Photographing heritage. El Capricho


El Capricho, built in Comillas in the northern region of Cantabria in Spain in 1885, is one of Antoni Gaudí's youth early works and is contemporary to the recently restored Vicens House in Barcelona.

This small summer vacation house in a distinct green color protected by huge solid trees has a clear exotic inspiration and represents the Mudejar and Orientalist influence of Antoni Gaudí's early style as an author.

These style marks are expressed both by the use of materials, stone in the lower part of the house, exposed brick adorned with glazed ceramic strips representing sunflowers and leaves, and the outstanding presence of a Persian air minaret that provides verticality to the building that is completed with colored ceramic and cast iron elements that also point to the 'coup de fouet' of European Art Nouveau.

El Capricho is a small and beautiful hidden gem surrounded by a very unique landscape, one of Gaudí's few buildings built outside Catalonia and that, like all the works of the Catalan architect, displays a great richness of detail and symbolism .

Surely one of the most surprising elements of El Capricho is the constant presence of ceramic tiles representing sunflowers, a plant impossible to find in the rainy region of Cantabria and that is placed on the facade to literally take the sun to the building, a house which is also oriented as a perfect solar compass following sunrise and sunset path to coincide with the domestic activities that take place into this home.

To stand out also how Gaudí adapts to the tastes of his client Máximo Díaz de Quijano, an amateur musician among many other things. That’s why, the sunflowers on the facade are arranged in five horizontal lines to represent a pentagram and also the forging elements on the balconies take the form of musical notes.

The name of the building, El Capricho, evokes the freedom of style of the musical composition but also speaks of the Quijano’s desire to erect a building with such an extravagant look for the time in a place like Comillas –‘capricho’ is actually Spanish for' whim’–.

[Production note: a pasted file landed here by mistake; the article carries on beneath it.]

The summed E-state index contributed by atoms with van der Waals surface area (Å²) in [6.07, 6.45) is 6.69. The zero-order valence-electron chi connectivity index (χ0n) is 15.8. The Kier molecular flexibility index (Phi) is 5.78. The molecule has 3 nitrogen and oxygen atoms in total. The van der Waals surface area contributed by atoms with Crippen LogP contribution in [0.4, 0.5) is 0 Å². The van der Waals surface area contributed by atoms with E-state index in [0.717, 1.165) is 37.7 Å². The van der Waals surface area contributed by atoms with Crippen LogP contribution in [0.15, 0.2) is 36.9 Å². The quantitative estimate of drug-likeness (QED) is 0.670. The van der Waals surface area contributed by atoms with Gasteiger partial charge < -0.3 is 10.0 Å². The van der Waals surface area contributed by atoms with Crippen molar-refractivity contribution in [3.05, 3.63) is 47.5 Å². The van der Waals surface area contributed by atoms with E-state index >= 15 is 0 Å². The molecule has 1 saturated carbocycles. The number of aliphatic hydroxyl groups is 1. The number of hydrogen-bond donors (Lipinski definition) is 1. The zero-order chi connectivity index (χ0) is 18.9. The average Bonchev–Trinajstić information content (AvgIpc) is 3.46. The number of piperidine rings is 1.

The photographs, an assignment from the property of the building intended to support its communication, are designed to represent the building with the appearance of an exotic air doll house in a natural environment –as a matter of fact, El Capricho is probably the only work by Gaudí in that the trees have such an important presence–.

To achieve this goal in the very same way that I have already done in other heritage buildings, it is especially important that photographs give the viewer the impression that the building is placed in a reality out of time: hence, no person appears in the images nor any temporary element that does not really belong to El Capricho.

And even more important to work with this intention in mind, to simplify in the photographs all the elements that do actually set permanence and presence to the images: light, color and carefully framing lines and shapes. I was really lucky to have Cantabria’s incredible light, with skies almost always overcast and mysterious, fantastic to achieve the effect that we had planned in briefing with the owners.

Once everything was ready and all the elements were put together, I just had to wait with my camera until both the light and the building showed me in all their glory the right path to follow in a continuous and endless surprise.

After all, photographing Gaudí's work is always like that.

David Cardelús